Jason Alexander, who plays the utterly unsuccessful George in the utterly successful sitcom, Seinfeld, will quit in a few weeks when the last episode of the US' favourite show is made. The US entertainment media is desperate for one of the Seinfeld cast to make a spin-off, but Alexander has disappointed them. He has announced that he wants to take two years off to ensure that George is forgotten and that he is not typecast for the rest of his career. So what will he do in those two years? The only project that could possibly tempt him back, Alexander has said, would be one that married his two favourite interests. Which interests? Sports and sex? Music and juggling?
Ballet and tap? No. Computers and television. Don't do it, Jason; it won't be funny - unless Kramer is in it, of course.
Move over, Amazon.com Egghead Computer, the software reseller chain, has bit the bullet. It has pulled the trigger on its stores and opted for an online-only business model (PC Dealer, 4 February).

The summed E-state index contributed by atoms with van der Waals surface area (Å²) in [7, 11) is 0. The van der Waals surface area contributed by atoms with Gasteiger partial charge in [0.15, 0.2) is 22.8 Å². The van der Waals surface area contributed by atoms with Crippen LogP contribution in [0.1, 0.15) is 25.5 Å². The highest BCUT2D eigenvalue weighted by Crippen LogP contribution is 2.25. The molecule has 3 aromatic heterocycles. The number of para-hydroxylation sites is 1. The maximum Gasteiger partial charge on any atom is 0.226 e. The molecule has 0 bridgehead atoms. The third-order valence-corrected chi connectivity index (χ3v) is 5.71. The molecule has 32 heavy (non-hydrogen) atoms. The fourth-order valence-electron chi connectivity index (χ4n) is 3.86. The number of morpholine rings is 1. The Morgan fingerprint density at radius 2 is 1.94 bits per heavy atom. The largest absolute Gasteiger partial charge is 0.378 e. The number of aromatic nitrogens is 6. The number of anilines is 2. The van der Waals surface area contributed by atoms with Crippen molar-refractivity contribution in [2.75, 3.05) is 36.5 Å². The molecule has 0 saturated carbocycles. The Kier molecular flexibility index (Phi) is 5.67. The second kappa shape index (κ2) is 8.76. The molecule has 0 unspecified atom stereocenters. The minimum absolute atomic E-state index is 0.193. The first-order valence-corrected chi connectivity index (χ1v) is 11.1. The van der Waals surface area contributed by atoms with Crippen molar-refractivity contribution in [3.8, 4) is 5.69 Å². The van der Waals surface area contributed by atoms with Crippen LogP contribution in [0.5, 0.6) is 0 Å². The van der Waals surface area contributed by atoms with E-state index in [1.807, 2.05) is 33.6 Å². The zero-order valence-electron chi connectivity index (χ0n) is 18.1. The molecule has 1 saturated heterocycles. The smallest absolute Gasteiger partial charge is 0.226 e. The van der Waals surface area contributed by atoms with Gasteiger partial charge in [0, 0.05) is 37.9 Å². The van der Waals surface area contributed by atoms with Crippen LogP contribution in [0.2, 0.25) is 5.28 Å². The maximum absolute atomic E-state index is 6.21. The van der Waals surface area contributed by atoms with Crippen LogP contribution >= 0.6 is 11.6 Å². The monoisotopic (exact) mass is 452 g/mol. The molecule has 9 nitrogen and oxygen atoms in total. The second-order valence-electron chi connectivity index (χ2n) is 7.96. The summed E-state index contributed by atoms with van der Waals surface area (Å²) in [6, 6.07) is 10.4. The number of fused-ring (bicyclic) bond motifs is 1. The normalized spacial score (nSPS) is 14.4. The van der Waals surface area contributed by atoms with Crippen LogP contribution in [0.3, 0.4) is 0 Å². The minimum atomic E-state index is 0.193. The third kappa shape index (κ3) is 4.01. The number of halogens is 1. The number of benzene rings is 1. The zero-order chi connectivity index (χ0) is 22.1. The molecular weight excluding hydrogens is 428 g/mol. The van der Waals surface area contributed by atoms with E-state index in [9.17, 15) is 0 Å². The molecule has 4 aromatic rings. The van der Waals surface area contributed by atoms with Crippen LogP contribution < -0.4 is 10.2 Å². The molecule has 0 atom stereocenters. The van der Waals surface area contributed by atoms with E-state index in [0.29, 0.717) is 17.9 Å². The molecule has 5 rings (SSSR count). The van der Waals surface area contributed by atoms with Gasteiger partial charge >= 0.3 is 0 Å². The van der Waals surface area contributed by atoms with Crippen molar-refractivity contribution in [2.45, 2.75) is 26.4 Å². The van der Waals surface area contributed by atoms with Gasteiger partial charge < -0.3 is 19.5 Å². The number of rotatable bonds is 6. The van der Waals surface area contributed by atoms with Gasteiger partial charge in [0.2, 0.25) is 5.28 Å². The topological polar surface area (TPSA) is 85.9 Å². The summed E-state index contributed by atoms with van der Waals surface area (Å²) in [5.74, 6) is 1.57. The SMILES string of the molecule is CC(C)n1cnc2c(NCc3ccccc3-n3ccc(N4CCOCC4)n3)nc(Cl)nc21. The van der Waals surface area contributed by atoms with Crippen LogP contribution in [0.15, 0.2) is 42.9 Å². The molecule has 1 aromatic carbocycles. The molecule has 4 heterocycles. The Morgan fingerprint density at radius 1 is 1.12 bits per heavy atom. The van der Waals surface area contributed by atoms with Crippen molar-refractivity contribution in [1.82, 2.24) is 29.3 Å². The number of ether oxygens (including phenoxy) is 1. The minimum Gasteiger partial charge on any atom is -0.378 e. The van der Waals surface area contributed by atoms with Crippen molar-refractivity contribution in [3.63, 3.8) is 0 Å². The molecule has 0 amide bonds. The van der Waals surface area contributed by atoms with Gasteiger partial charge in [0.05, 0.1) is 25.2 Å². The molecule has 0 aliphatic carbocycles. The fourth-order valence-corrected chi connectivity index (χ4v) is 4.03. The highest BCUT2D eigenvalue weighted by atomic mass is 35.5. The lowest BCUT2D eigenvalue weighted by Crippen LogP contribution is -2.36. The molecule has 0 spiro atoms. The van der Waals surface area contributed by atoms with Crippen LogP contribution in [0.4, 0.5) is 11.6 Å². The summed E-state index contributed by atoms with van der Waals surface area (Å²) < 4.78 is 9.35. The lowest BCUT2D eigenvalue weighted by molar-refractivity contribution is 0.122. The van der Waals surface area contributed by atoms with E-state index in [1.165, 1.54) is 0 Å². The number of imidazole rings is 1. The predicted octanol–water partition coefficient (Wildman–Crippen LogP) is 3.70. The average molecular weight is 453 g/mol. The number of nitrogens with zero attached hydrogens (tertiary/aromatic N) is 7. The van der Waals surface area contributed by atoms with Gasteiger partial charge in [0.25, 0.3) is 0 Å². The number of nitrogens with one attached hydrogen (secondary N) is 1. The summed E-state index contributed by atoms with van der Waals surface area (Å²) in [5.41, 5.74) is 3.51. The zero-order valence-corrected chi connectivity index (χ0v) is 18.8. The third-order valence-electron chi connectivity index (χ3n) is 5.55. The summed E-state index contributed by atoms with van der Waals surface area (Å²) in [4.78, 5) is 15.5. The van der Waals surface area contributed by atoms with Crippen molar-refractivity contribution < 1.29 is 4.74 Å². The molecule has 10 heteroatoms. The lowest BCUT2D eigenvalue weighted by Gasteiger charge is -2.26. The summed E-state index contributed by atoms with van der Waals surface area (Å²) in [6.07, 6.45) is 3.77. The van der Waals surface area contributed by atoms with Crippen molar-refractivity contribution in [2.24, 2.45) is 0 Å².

As the computer boom reverberated around the US, Egghead was in the right place at the right time - the high street. But, as the later boom of the internet hit, Egghead turned out to be in the wrong place. The story is tragic; the idea was good and the company established itself rapidly in the US by acquiring stores, but everyone began offering everything online before Egghead had started reaping the profit that it promised just three years before. It made a crushing $6.6 million loss in its last quarter and was losing business to supermarkets and online stores, so it was virtually forced to announce the move to become Egghead.com. Egghead expects to make a clean job of ditching a chain of 80 shops - it will lay off 800 of its 1,000 staff and take a $42 million charge. It also admits it will incur 'substantial losses' for at least two years. Amazingly, analysts predict that the gamble will pay off, and the company's stock is trading at more than twice as much as Amazon.com, the proven success story in online reselling. Egghead expects to be in the right place at the right time once again.